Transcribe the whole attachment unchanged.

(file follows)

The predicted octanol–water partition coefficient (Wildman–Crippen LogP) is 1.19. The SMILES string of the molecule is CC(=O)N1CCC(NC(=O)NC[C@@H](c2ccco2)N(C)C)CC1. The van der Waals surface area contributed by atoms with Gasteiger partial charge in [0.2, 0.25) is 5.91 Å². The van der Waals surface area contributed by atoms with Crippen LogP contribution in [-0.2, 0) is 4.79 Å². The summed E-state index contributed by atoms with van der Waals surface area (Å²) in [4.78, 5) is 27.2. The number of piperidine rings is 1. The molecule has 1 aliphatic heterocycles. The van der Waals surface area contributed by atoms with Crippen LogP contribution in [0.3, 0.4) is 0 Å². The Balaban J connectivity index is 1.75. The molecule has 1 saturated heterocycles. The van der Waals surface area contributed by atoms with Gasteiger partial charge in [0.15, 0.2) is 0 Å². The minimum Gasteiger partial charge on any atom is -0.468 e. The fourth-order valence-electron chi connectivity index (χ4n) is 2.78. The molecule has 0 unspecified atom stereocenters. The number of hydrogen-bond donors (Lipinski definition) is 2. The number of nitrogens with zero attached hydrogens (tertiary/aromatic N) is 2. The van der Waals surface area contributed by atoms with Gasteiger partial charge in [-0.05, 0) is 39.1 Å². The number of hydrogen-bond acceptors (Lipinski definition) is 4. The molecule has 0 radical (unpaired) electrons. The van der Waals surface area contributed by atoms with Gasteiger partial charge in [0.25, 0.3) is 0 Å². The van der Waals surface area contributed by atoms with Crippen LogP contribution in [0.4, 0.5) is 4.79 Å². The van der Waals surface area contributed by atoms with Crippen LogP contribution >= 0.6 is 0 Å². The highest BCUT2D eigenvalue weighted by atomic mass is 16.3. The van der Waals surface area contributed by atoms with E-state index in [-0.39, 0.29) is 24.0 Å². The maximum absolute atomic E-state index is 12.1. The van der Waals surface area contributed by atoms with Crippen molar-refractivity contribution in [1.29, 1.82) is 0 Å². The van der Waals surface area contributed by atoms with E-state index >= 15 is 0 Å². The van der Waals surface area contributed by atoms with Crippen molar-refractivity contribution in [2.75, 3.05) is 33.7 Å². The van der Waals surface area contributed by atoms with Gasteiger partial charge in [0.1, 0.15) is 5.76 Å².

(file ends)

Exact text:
The predicted octanol–water partition coefficient (Wildman–Crippen LogP) is 1.19. The SMILES string of the molecule is CC(=O)N1CCC(NC(=O)NC[C@@H](c2ccco2)N(C)C)CC1. The van der Waals surface area contributed by atoms with Gasteiger partial charge in [0.2, 0.25) is 5.91 Å². The van der Waals surface area contributed by atoms with Crippen LogP contribution in [-0.2, 0) is 4.79 Å². The summed E-state index contributed by atoms with van der Waals surface area (Å²) in [4.78, 5) is 27.2. The number of piperidine rings is 1. The molecule has 1 aliphatic heterocycles. The van der Waals surface area contributed by atoms with Crippen LogP contribution in [0.3, 0.4) is 0 Å². The Balaban J connectivity index is 1.75. The molecule has 1 saturated heterocycles. The van der Waals surface area contributed by atoms with Gasteiger partial charge in [0.15, 0.2) is 0 Å². The minimum Gasteiger partial charge on any atom is -0.468 e. The fourth-order valence-electron chi connectivity index (χ4n) is 2.78. The molecule has 0 unspecified atom stereocenters. The number of hydrogen-bond donors (Lipinski definition) is 2. The number of nitrogens with zero attached hydrogens (tertiary/aromatic N) is 2. The van der Waals surface area contributed by atoms with Gasteiger partial charge in [-0.05, 0) is 39.1 Å². The number of hydrogen-bond acceptors (Lipinski definition) is 4. The molecule has 0 radical (unpaired) electrons. The van der Waals surface area contributed by atoms with Gasteiger partial charge in [0.25, 0.3) is 0 Å². The van der Waals surface area contributed by atoms with Crippen LogP contribution in [0.4, 0.5) is 4.79 Å². The van der Waals surface area contributed by atoms with Crippen LogP contribution >= 0.6 is 0 Å². The highest BCUT2D eigenvalue weighted by atomic mass is 16.3. The van der Waals surface area contributed by atoms with E-state index in [-0.39, 0.29) is 24.0 Å². The maximum absolute atomic E-state index is 12.1. The van der Waals surface area contributed by atoms with Crippen molar-refractivity contribution in [1.29, 1.82) is 0 Å². The van der Waals surface area contributed by atoms with E-state index >= 15 is 0 Å². The van der Waals surface area contributed by atoms with Crippen molar-refractivity contribution in [2.75, 3.05) is 33.7 Å². The van der Waals surface area contributed by atoms with Gasteiger partial charge in [0.1, 0.15) is 5.76 Å².